|Jonny Wilkes||23/10/2007 17:59:00|
|6 forum posts||At the last wood working exhibition at alexandra palace I bought a dowl jig called the 'joint genie' I have used it a number of times on various funiture projects and have found it extremely acurate. The dowls line up exactly which forms a well fitting joint but i've read in various books and mags that dowls don't make good joints and in other articles people say as long as you don't have to trim the dowl to get the holes to line up then they are ok. What are other peoples oppinions on dowls or has any one ever had a properly fitting dowl joint foul up?|
|Mike Riley||23/10/2007 20:57:00|
|337 forum posts|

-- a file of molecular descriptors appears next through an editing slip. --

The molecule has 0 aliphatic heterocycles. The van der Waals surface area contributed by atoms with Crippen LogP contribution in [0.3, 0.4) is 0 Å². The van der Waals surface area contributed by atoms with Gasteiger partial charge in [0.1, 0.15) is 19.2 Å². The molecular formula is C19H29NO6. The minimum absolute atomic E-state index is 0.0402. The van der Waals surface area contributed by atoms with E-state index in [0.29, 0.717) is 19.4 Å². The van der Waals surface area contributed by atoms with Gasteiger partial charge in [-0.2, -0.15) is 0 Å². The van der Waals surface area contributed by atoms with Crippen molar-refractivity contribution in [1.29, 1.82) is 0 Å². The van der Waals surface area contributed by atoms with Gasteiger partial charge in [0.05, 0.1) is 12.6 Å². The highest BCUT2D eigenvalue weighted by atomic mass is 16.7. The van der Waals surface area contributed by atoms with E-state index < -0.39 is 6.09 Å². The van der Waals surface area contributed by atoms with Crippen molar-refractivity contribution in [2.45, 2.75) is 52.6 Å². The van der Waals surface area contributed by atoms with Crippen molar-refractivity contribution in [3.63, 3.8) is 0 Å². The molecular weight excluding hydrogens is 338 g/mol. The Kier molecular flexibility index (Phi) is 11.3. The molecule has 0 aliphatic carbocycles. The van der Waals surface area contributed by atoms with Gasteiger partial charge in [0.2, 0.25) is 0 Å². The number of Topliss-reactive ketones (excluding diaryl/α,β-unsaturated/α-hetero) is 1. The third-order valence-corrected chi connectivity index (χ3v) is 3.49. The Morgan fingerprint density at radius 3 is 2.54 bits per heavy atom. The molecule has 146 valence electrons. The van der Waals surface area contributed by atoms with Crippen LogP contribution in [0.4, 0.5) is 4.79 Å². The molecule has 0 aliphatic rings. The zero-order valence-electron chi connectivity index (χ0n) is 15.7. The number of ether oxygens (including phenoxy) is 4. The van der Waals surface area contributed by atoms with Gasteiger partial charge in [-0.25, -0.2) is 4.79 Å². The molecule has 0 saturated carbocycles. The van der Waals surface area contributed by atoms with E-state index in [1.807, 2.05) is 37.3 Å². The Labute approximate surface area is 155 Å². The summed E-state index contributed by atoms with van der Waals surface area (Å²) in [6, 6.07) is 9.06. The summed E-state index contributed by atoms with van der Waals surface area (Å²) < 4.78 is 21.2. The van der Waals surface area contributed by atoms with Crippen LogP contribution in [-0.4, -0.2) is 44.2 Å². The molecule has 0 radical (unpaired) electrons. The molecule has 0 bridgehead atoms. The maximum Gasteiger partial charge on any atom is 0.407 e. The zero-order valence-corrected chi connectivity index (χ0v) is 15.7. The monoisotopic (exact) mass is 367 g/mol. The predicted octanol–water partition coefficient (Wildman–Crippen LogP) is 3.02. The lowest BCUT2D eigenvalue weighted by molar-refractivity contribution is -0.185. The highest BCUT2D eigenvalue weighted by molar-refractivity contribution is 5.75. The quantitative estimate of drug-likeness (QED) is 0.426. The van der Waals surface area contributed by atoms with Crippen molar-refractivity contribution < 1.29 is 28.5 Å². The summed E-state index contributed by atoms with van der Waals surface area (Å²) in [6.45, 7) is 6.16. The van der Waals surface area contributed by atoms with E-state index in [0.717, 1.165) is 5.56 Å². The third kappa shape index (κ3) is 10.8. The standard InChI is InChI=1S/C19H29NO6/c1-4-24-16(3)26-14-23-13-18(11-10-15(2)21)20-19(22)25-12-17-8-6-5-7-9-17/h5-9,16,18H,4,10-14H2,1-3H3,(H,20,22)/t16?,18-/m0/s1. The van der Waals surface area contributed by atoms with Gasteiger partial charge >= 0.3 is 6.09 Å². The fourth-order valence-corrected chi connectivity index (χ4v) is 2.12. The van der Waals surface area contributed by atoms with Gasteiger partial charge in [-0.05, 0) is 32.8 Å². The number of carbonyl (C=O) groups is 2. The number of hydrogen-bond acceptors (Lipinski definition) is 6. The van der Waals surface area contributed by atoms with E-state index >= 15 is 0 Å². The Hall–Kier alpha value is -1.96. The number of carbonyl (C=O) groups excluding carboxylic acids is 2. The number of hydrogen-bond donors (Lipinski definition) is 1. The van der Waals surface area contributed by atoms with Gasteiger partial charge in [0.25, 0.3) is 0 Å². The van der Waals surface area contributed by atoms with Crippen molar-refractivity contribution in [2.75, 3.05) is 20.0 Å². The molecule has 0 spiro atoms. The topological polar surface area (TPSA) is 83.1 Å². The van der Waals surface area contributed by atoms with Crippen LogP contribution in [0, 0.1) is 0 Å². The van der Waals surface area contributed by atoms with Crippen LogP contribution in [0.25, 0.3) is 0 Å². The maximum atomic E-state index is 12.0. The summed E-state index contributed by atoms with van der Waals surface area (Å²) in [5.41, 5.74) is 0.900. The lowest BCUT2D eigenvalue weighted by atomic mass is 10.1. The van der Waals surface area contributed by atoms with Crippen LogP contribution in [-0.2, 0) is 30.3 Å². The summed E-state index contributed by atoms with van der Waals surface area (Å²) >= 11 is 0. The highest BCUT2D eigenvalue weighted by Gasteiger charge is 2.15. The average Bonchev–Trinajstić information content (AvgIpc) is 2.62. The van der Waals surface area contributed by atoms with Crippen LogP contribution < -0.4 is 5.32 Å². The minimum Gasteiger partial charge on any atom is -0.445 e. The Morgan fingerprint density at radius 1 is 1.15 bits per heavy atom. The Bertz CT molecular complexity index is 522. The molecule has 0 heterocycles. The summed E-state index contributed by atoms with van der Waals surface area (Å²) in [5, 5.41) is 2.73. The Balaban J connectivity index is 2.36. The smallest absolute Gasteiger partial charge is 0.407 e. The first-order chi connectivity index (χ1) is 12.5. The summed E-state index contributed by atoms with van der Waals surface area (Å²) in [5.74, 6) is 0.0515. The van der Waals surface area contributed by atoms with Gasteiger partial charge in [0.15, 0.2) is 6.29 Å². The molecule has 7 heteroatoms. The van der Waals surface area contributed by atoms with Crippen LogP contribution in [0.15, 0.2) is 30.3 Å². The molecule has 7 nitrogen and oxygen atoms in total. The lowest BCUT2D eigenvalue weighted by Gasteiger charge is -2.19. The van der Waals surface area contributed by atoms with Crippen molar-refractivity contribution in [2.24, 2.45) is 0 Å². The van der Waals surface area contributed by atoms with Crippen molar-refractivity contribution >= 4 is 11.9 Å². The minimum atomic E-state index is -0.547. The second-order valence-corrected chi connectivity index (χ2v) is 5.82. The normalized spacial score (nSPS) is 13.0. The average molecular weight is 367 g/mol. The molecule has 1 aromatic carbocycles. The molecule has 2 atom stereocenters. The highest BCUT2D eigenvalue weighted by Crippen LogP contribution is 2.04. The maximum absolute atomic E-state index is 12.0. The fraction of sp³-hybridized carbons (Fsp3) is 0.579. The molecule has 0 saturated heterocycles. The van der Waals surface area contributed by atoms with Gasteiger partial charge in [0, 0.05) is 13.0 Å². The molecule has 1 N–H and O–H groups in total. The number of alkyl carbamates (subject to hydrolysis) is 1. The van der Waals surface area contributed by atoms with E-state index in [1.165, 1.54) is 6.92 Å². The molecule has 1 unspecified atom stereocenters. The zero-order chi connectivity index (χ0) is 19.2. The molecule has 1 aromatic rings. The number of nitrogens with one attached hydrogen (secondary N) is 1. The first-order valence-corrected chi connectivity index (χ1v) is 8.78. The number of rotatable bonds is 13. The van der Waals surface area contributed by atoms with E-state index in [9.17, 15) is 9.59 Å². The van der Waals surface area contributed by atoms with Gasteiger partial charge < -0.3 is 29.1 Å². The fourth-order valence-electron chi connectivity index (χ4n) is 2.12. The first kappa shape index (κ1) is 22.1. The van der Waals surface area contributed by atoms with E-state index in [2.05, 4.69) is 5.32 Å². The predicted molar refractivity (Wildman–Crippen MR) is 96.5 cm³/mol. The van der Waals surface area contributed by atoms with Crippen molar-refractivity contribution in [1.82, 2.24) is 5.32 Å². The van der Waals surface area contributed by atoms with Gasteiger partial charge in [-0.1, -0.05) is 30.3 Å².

Dowels are hard to "do" because they require absolute accuracy and precision. If you can pull that off then in my opinion theres absolutely no reason not to use them. IMHO they make a perfectly appropriate joint in some situations. For example Ben Plewes recently posted wall hanging cabinet. In that example there is a back panel in the cabinet adding more strength. But as I say in a case where there is little stress on the carcass, dowels are entirely appropriate I think. Not to mention they were good enough for Mr Krenov...
|Matthew Platt||25/10/2007 07:51:00|
347 forum posts
Hidden dowel joinery can be difficult if you don't have the right jigs etc to do it accurately, it is however, an excellent fixing method - especially for man made sheet materials.
Traditional through dowel joinery is a completely different art and is meant to be seen. The joint (usually some variation of a mortice and tenon) is assembled first and then drilled through from the outside. A dowel of similar or contrasting hardwood is inserted and then trimmed off at the end. The results can be stunning; google up some pictures of Sam Maloof's work and you'll see what I mean.
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